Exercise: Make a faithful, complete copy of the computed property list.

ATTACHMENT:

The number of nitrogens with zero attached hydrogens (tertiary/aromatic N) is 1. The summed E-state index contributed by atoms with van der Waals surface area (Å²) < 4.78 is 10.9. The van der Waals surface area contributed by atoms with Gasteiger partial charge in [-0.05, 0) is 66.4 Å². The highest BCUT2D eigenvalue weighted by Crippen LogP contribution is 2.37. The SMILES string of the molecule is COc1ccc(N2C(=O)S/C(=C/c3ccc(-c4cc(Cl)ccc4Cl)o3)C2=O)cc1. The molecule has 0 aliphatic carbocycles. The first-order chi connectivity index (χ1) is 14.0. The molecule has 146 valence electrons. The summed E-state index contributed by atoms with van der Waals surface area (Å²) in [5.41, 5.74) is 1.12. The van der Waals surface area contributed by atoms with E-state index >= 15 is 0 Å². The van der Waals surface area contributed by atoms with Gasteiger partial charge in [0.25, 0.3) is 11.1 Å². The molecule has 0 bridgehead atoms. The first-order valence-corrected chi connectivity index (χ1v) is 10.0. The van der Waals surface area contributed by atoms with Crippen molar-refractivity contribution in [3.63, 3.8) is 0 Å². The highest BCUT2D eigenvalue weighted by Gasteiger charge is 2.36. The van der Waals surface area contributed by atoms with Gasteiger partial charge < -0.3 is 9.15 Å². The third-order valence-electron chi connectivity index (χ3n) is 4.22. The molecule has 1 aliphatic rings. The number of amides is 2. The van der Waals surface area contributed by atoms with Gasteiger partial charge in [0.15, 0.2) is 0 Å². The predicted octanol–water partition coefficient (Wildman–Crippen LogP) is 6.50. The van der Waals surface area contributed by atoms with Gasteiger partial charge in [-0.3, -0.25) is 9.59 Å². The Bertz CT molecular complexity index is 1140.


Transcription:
The number of nitrogens with zero attached hydrogens (tertiary/aromatic N) is 1. The summed E-state index contributed by atoms with van der Waals surface area (Å²) < 4.78 is 10.9. The van der Waals surface area contributed by atoms with Gasteiger partial charge in [-0.05, 0) is 66.4 Å². The highest BCUT2D eigenvalue weighted by Crippen LogP contribution is 2.37. The SMILES string of the molecule is COc1ccc(N2C(=O)S/C(=C/c3ccc(-c4cc(Cl)ccc4Cl)o3)C2=O)cc1. The molecule has 0 aliphatic carbocycles. The first-order chi connectivity index (χ1) is 14.0. The molecule has 146 valence electrons. The summed E-state index contributed by atoms with van der Waals surface area (Å²) in [5.41, 5.74) is 1.12. The van der Waals surface area contributed by atoms with E-state index >= 15 is 0 Å². The van der Waals surface area contributed by atoms with Gasteiger partial charge in [0.25, 0.3) is 11.1 Å². The molecule has 0 bridgehead atoms. The first-order valence-corrected chi connectivity index (χ1v) is 10.0. The van der Waals surface area contributed by atoms with Crippen molar-refractivity contribution in [3.63, 3.8) is 0 Å². The highest BCUT2D eigenvalue weighted by Gasteiger charge is 2.36. The van der Waals surface area contributed by atoms with Gasteiger partial charge < -0.3 is 9.15 Å². The third-order valence-electron chi connectivity index (χ3n) is 4.22. The molecule has 1 aliphatic rings. The number of amides is 2. The van der Waals surface area contributed by atoms with Gasteiger partial charge in [0.15, 0.2) is 0 Å². The predicted octanol–water partition coefficient (Wildman–Crippen LogP) is 6.50. The van der Waals surface area contributed by atoms with Gasteiger partial charge in [-0.3, -0.25) is 9.59 Å². The Bertz CT molecular complexity index is 1140.